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Dairy consumption and risk of type 2 diabetes mellitus in men: a prospective study.
Arch Intern Med 2005; 165(9):997-1003AI

Abstract

BACKGROUND

Diet and lifestyle modifications can substantially reduce the risk of type 2 diabetes. While a strong inverse association has been reported between dairy consumption and the insulin resistance syndrome among young obese adults, the relation between dairy intake and type 2 diabetes is unknown.

METHODS

We prospectively examined the relation between dairy intake and incident cases of type 2 diabetes in 41,254 male participants with no history of diabetes, cardiovascular disease, and cancer at baseline in the Health Professionals Follow-up Study.

RESULTS

During 12 years of follow-up, we documented 1243 incident cases of type 2 diabetes. Dairy intake was associated with a modestly lower risk of type 2 diabetes. After adjusting for potential confounders, including body mass index, physical activity, and dietary factors, the relative risk for type 2 diabetes in men in the top quintile of dairy intake was 0.77 (95% confidence interval [CI], 0.62-0.95; P for trend, .003) compared with those in the lowest quintile. Each serving-per-day increase in total dairy intake was associated with a 9% lower risk for type 2 diabetes (multivariate relative risk, 0.91; 95% CI, 0.85-0.97). The corresponding relative risk was 0.88 (95% CI, 0.81-0.94) for low-fat dairy intake and 0.99 (95% CI, 0.91-1.07) for high-fat dairy intake. The association did not vary significantly according to body mass index (< 25 vs > or = 25 kg/m(2); P for interaction, .57).

CONCLUSION

Dietary patterns characterized by higher dairy intake, especially low-fat dairy intake, may lower the risk of type 2 diabetes in men.

Authors+Show Affiliations

Department of Medicine, Massachusetts General Hospital, Boston, Mass 02114, USA. hchoi@partners.orgNo affiliation info availableNo affiliation info availableNo affiliation info availableNo affiliation info available

Pub Type(s)

Journal Article
Research Support, N.I.H., Extramural
Research Support, U.S. Gov't, P.H.S.

Language

eng

PubMed ID

15883237

Citation

Choi, Hyon K., et al. "Dairy Consumption and Risk of Type 2 Diabetes Mellitus in Men: a Prospective Study." Archives of Internal Medicine, vol. 165, no. 9, 2005, pp. 997-1003.
Choi HK, Willett WC, Stampfer MJ, et al. Dairy consumption and risk of type 2 diabetes mellitus in men: a prospective study. Arch Intern Med. 2005;165(9):997-1003.
Choi, H. K., Willett, W. C., Stampfer, M. J., Rimm, E., & Hu, F. B. (2005). Dairy consumption and risk of type 2 diabetes mellitus in men: a prospective study. Archives of Internal Medicine, 165(9), pp. 997-1003.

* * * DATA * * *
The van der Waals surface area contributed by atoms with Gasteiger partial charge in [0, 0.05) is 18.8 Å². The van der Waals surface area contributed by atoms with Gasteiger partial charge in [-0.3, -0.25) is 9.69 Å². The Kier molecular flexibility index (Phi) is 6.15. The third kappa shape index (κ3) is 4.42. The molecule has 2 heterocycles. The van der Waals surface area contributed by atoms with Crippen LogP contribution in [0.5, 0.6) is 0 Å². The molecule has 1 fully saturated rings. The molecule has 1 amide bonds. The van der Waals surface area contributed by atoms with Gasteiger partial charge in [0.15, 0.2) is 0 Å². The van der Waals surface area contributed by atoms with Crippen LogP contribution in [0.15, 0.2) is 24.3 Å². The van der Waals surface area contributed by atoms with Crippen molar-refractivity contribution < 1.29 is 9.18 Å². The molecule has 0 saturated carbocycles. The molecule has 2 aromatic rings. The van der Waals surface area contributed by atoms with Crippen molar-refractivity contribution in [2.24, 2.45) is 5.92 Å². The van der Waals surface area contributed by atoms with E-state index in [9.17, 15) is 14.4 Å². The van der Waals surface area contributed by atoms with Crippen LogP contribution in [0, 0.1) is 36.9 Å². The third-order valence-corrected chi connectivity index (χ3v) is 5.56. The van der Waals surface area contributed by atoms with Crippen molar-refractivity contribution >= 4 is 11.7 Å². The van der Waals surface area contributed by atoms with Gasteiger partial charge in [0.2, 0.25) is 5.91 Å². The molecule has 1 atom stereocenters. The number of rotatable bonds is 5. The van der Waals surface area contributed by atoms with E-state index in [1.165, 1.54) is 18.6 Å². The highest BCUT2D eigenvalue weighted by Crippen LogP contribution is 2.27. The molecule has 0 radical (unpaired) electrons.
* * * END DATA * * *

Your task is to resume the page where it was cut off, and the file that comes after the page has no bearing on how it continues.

Choi HK, et al. Dairy Consumption and Risk of Type 2 Diabetes Mellitus in Men: a Prospective Study. Arch Intern Med. 2005 May 9;165(9):997-1003. PubMed PMID: 15883237.
* Article titles in AMA citation format should be in sentence-case
TY - JOUR T1 - Dairy consumption and risk of type 2 diabetes mellitus in men: a prospective study. AU - Choi,Hyon K, AU - Willett,Walter C, AU - Stampfer,Meir J, AU - Rimm,Eric, AU - Hu,Frank B, PY - 2005/5/11/pubmed PY - 2005/6/9/medline PY - 2005/5/11/entrez SP - 997 EP - 1003 JF - Archives of internal medicine JO - Arch. Intern. Med. VL - 165 IS - 9 N2 - BACKGROUND: Diet and lifestyle modifications can substantially reduce the risk of type 2 diabetes. While a strong inverse association has been reported between dairy consumption and the insulin resistance syndrome among young obese adults, the relation between dairy intake and type 2 diabetes is unknown. METHODS: We prospectively examined the relation between dairy intake and incident cases of type 2 diabetes in 41,254 male participants with no history of diabetes, cardiovascular disease, and cancer at baseline in the Health Professionals Follow-up Study. RESULTS: During 12 years of follow-up, we documented 1243 incident cases of type 2 diabetes. Dairy intake was associated with a modestly lower risk of type 2 diabetes. After adjusting for potential confounders, including body mass index, physical activity, and dietary factors, the relative risk for type 2 diabetes in men in the top quintile of dairy intake was 0.77 (95% confidence interval [CI], 0.62-0.95; P for trend, .003) compared with those in the lowest quintile. Each serving-per-day increase in total dairy intake was associated with a 9% lower risk for type 2 diabetes (multivariate relative risk, 0.91; 95% CI, 0.85-0.97). The corresponding relative risk was 0.88 (95% CI, 0.81-0.94) for low-fat dairy intake and 0.99 (95% CI, 0.91-1.07) for high-fat dairy intake. The association did not vary significantly according to body mass index (< 25 vs > or = 25 kg/m(2); P for interaction, .57). CONCLUSION: Dietary patterns characterized by higher dairy intake, especially low-fat dairy intake, may lower the risk of type 2 diabetes in men. SN - 0003-9926 UR - https://www.unboundmedicine.com/medline/citation/15883237/Dairy_consumption_and_risk_of_type_2_diabetes_mellitus_in_men:_a_prospective_study_ L2 - https://jamanetwork.com/journals/jamainternalmedicine/fullarticle/10.1001/archinte.165.9.997 DB - PRIME DP - Unbound Medicine ER -